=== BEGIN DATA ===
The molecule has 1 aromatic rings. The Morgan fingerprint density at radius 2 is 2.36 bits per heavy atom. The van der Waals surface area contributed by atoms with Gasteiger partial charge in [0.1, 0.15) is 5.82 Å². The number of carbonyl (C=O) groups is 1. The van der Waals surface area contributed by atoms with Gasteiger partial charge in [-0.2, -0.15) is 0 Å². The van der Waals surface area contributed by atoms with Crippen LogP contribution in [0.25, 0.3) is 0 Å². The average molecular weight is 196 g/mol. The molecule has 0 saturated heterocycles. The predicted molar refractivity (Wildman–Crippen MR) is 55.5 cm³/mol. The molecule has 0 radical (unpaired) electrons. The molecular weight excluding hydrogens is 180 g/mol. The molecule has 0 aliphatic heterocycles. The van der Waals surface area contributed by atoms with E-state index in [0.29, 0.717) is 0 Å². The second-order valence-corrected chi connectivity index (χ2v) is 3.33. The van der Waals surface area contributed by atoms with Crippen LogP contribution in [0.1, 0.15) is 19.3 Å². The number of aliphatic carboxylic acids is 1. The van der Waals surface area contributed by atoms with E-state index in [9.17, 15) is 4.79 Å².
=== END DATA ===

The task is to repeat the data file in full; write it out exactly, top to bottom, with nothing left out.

The molecule has 1 aromatic rings. The Morgan fingerprint density at radius 2 is 2.36 bits per heavy atom. The van der Waals surface area contributed by atoms with Gasteiger partial charge in [0.1, 0.15) is 5.82 Å². The number of carbonyl (C=O) groups is 1. The van der Waals surface area contributed by atoms with Gasteiger partial charge in [-0.2, -0.15) is 0 Å². The van der Waals surface area contributed by atoms with Crippen LogP contribution in [0.25, 0.3) is 0 Å². The average molecular weight is 196 g/mol. The molecule has 0 saturated heterocycles. The predicted molar refractivity (Wildman–Crippen MR) is 55.5 cm³/mol. The molecule has 0 radical (unpaired) electrons. The molecular weight excluding hydrogens is 180 g/mol. The molecule has 0 aliphatic heterocycles. The van der Waals surface area contributed by atoms with E-state index in [0.29, 0.717) is 0 Å². The second-order valence-corrected chi connectivity index (χ2v) is 3.33. The van der Waals surface area contributed by atoms with Crippen LogP contribution in [0.1, 0.15) is 19.3 Å². The number of aliphatic carboxylic acids is 1. The van der Waals surface area contributed by atoms with E-state index in [9.17, 15) is 4.79 Å².